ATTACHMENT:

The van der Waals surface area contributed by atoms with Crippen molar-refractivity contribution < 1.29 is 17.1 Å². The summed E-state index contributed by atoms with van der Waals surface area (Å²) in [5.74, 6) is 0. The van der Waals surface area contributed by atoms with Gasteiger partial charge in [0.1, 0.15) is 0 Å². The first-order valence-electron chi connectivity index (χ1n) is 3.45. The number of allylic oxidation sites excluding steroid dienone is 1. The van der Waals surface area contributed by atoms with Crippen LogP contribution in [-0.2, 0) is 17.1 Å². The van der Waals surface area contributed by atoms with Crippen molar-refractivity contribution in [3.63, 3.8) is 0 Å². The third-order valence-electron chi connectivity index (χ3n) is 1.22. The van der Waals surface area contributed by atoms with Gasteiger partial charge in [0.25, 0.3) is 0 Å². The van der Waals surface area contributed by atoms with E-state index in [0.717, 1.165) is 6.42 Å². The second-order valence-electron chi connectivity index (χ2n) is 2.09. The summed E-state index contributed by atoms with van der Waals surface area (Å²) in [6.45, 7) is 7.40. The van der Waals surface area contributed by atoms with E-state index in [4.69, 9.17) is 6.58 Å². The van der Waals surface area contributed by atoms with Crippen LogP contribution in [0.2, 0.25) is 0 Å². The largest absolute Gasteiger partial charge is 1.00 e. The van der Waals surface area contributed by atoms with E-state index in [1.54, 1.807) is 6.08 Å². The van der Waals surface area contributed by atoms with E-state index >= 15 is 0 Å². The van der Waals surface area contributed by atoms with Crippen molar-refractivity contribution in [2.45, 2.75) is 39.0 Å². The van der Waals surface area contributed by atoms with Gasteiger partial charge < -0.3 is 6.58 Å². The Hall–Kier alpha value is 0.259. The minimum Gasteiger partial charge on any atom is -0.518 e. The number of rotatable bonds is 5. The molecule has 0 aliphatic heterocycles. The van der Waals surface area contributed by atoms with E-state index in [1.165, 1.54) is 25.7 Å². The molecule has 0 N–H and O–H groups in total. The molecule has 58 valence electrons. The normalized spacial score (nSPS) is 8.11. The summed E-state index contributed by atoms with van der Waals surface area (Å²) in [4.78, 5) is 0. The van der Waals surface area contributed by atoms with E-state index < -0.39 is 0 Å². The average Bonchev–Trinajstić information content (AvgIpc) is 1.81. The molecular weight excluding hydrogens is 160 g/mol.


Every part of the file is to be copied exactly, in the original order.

The van der Waals surface area contributed by atoms with Crippen molar-refractivity contribution < 1.29 is 17.1 Å². The summed E-state index contributed by atoms with van der Waals surface area (Å²) in [5.74, 6) is 0. The van der Waals surface area contributed by atoms with Gasteiger partial charge in [0.1, 0.15) is 0 Å². The first-order valence-electron chi connectivity index (χ1n) is 3.45. The number of allylic oxidation sites excluding steroid dienone is 1. The van der Waals surface area contributed by atoms with Crippen LogP contribution in [-0.2, 0) is 17.1 Å². The van der Waals surface area contributed by atoms with Crippen molar-refractivity contribution in [3.63, 3.8) is 0 Å². The third-order valence-electron chi connectivity index (χ3n) is 1.22. The van der Waals surface area contributed by atoms with Gasteiger partial charge in [0.25, 0.3) is 0 Å². The van der Waals surface area contributed by atoms with E-state index in [0.717, 1.165) is 6.42 Å². The second-order valence-electron chi connectivity index (χ2n) is 2.09. The summed E-state index contributed by atoms with van der Waals surface area (Å²) in [6.45, 7) is 7.40. The van der Waals surface area contributed by atoms with E-state index in [4.69, 9.17) is 6.58 Å². The van der Waals surface area contributed by atoms with Crippen LogP contribution in [0.2, 0.25) is 0 Å². The largest absolute Gasteiger partial charge is 1.00 e. The van der Waals surface area contributed by atoms with E-state index in [1.54, 1.807) is 6.08 Å². The van der Waals surface area contributed by atoms with E-state index >= 15 is 0 Å². The van der Waals surface area contributed by atoms with Crippen molar-refractivity contribution in [2.45, 2.75) is 39.0 Å². The van der Waals surface area contributed by atoms with Gasteiger partial charge < -0.3 is 6.58 Å². The Hall–Kier alpha value is 0.259. The minimum Gasteiger partial charge on any atom is -0.518 e. The number of rotatable bonds is 5. The molecule has 0 aliphatic heterocycles. The van der Waals surface area contributed by atoms with E-state index in [1.165, 1.54) is 25.7 Å². The molecule has 0 N–H and O–H groups in total. The molecule has 58 valence electrons. The normalized spacial score (nSPS) is 8.11. The summed E-state index contributed by atoms with van der Waals surface area (Å²) in [4.78, 5) is 0. The van der Waals surface area contributed by atoms with E-state index < -0.39 is 0 Å². The average Bonchev–Trinajstić information content (AvgIpc) is 1.81. The molecular weight excluding hydrogens is 160 g/mol.